|CANCELLED: Using Physical Activity to Enhance
Learning, Social Skills and Self-Control
with Autistic and Regular Populations|
|Friday, May 22, 2009|
|10:00 AM–5:00 PM |
|North 120 BC|
|Area: EDC/AUT; Domain: Applied Behavior Analysis|
|CE Instructor: Eitan Eldar, Ph.D.|
|EITAN ELDAR (Zinman College, Israel)|
|Description: The presented model emphasizes the uniqueness of movement as an ideal context enabling teachers and clinicians to design a challenging learning atmosphere for their students.
The model is based on a series of scripts offering a simulation of real life situations. It can support a specific clinical goal such as developing self-control; support a yearly curriculum at kindergartens and schools; serve as an extended behavioral program for individuals / groups. The model has recently been implemented with Autistic children on an individual level and as a preparation for inclusion.
The rationale behind developing the model will be discussed and specific behavioral procedures and principles supporting the model will be cited. In addition, the structure of the model will be described, followed by different examples of its optional implementation. Components of the model, modified during the past 18 years, will then be portrayed. The workshop will conclude with recommendations and examples for utilizing the model in a variety of educational and clinical settings applicable to various populations. A special attention will be devoted to the potential of using these procedures as a part of an individual program for ASD populations and for supporting their inclusion in the regular education system.|
|Learning Objectives: 1. Explain the unique characteristics of physical activity and games as learning contexts.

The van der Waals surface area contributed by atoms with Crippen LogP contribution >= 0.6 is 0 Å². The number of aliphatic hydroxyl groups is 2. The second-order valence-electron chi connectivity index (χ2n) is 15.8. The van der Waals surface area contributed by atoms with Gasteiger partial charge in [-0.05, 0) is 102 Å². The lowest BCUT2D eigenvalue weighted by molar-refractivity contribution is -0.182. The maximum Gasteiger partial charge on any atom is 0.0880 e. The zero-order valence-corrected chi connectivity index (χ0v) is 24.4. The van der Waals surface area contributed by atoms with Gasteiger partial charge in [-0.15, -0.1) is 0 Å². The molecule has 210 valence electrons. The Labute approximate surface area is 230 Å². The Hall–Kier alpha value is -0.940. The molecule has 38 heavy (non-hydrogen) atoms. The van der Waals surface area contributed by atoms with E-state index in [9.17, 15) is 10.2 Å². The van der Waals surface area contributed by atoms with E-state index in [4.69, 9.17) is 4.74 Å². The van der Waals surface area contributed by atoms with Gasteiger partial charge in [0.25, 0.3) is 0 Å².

2. Cite behavioral principles and procedures that enhance learning in these contexts.
3. Present the general structure of the model and describe its components
4. Design various physical activities as clinical scripts, serving specific behavioral goals.
5. Use and modify observation forms to evaluate students’ progress.
6. Adapt the components of the model to different populations and programs.
7. Explain the rationale of the model to parents and practitioners.|
|Activities: 1. A presentation of the theoretical background of the model, defining the rationale behind it.
2. An open discussion: How physical activity can serve as a learning context.
3. A video presentation illustrating the implementation of the model in various settings and in different cultures.
4. Active demonstration of games involving the workshop's participants.
5. Planning trials - participants will practice activity and program design based on the model.|
|Audience: Behavior analysts, teachers, consultants, lead therapists, line therapists and students.|
|Content Area: Practice|
|Instruction Level: Basic|